A solid push up the middle from DT Chris Hovan helped the Bucs force Minnesota out of the running game and into the pass
On the Minnesota Vikings' first play from scrimmage on Sunday, quarterback Daunte Culpepper handed off to RB Moe Williams, who intended to run off left tackle. Tampa Bay Buccaneers linebacker Derrick Brooks had other ideas, shooting through the line to meet Williams a yard into the backfield.
Williams, however, made a nice move to escape Brooks and barreled forward for a gain of nine yards.
It was, in some ways, a nice play on both sides, though only Minnesota was pleased with the final result. Had they known that run would account for more than one third of all the yardage they gained on the ground on Sunday, the Vikings might have been a little less thrilled.
The Bucs won the game, the season opener for both sides, and did so in impressive fashion, controlling the clock and the Vikings' explosive offense better than most observers anticipated they could. Not surprisingly, everything looked close to perfect in the afterglow of that 24-13 decision.
It's doubtful, of course, that everything is perfect. The Bucs had a long list of goals heading into 2005, from fixing the kicking game to causing more turnovers, and it's likely some of those goals will take longer to achieve than others. But Sunday's debut was very promising in most of those targeted areas, and none more so than the rush defense.
Minnesota gained only 26 yards on the ground in the entire game on Sunday. Nine of those came on Williams' first run; another 12 were courtesy of four scrambles by QB Daunte Culpepper. On almost every other rushing play by the Vikings, the Bucs' front wall was impenetrable.
It started in the middle, where the Bucs have often been accused of being soft. It's hard to imagine that label sticking in 2005, given the opening-day performance of starting defensive tackles Anthony McFarland and Chris Hovan. While their combined stats for the game won't bowl you over – three tackles, a sack and a fumble recovery – McFarland and Hovan consistently blew the middle of the Vikings' defensive line backwards.
"I just liked the way we played defensively," said Hovan. "Like coach says, it's not what they do, it's what we do, so we just keep going out there and playing away."
Minnesota backs often had to veer to the outside before they even got to the line of scrimmage, and that's rarely a successful approach against the Bucs, whose defensive speed has long made sweeps to the outside foolhardy.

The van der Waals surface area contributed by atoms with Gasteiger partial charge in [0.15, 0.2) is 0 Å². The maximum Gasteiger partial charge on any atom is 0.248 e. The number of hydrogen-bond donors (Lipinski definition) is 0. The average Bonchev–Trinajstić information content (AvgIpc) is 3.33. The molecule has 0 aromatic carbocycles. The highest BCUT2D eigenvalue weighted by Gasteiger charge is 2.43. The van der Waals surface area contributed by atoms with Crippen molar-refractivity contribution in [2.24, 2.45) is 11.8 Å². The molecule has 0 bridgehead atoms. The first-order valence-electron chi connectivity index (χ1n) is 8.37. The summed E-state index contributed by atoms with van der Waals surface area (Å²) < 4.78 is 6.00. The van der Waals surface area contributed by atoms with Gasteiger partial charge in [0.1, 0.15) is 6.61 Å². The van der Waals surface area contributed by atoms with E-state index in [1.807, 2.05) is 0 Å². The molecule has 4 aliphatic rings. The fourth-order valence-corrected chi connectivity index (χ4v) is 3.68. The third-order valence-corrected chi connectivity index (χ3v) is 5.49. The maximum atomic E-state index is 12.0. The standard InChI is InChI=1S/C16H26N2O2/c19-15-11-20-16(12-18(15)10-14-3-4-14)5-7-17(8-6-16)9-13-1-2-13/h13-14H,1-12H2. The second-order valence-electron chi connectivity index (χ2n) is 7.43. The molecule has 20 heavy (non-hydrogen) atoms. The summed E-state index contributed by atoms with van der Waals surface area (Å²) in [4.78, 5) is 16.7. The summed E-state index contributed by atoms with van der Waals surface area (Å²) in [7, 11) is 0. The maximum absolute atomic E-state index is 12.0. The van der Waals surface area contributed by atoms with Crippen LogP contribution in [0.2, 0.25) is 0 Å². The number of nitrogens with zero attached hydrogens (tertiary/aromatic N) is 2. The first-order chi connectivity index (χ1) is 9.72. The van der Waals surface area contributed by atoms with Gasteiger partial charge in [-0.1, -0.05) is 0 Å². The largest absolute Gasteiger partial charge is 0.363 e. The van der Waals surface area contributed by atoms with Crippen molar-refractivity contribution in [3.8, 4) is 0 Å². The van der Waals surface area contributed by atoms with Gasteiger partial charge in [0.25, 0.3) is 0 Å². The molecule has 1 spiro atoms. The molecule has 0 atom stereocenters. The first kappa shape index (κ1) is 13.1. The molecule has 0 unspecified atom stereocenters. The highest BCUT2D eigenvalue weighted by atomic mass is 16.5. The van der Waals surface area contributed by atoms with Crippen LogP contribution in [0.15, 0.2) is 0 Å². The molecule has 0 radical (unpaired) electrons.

Williams carried five more times in the game, getting these yardage results: -1, -1, 1, 3, 4 (fumble). Tailback Michael Bennett, known for his high-end speed, carried six times with these yardage results: 3, -2, 2, 1, 1, -6. It got to the point that the Metrodome crowd was openly booing every time the Vikings handed off in the second half. Had Culpepper not made several impressive, drive-sustaining plays, and had the Bucs' offense continued its second-quarter surge, the game might never have come down to a last-minute turnover.
"Our defense was dominant in the first half of this game for sure," said Head Coach Jon Gruden. "If we could have given them a little more help in the final thirty minutes, it could have been even better in the second half."
The Bucs thought they had made improvements in their rush defense in the preseason, as reliable as one wants to consider those numbers. After allowing 123.3 yards per game on the ground in 2004, good for 19th in the league, Tampa Bay allowed only 89.5 yards per game over their four preseason contests. With the first-team defense on the field for 60 minutes in Minnesota, the results were even better.
With the middle of the defense stout – and reserve tackles Ellis Wyms and Anthony Bryant contributed to that, as well – the rest of the pieces are in place. The linebackers are active, good at shooting the gaps and fast enough to get to the corner before the runner can make it around. The cornerbacks are among the best in the league in making one-on-one tackles on the edge. And the safeties are always eager to come up into the box and dole out hard hits.
Again, nothing can be declared perfect after one game. The Vikings might not be the perfect barometer, as they seemed all too eager to abandon the run. After Williams' game-opening nine-yard run, the Vikings dropped back to pass on seven straight plays, the last of which ended in an interception by cornerback Brian Kelly. The Vikings did show some commitment to keeping the run involved in the second half – thus the boos from the crowd – but it might have been too late at that point.
The Bucs had effectively taken away the running game, which only serves to make the pass defense that much better. That's exactly how you draw it up.
Chances are, it won't work that well every week. The Bucs might have a much tougher test this coming weekend against the Buffalo Bills, who bring Willis McGahee to town. McGahee gained 117 yards on 22 carries in his season opener on Sunday and the Bills gained 152 rushing yards against Houston. The Bucs know the work has only just begun.
"If that is a evaluation of what we are capable of doing that is a good sign," said Gruden. "But I live a very short-term life. We have a long way to go. We made numerous mistakes. We have to address those things as the Buffalo Bills are for real next week."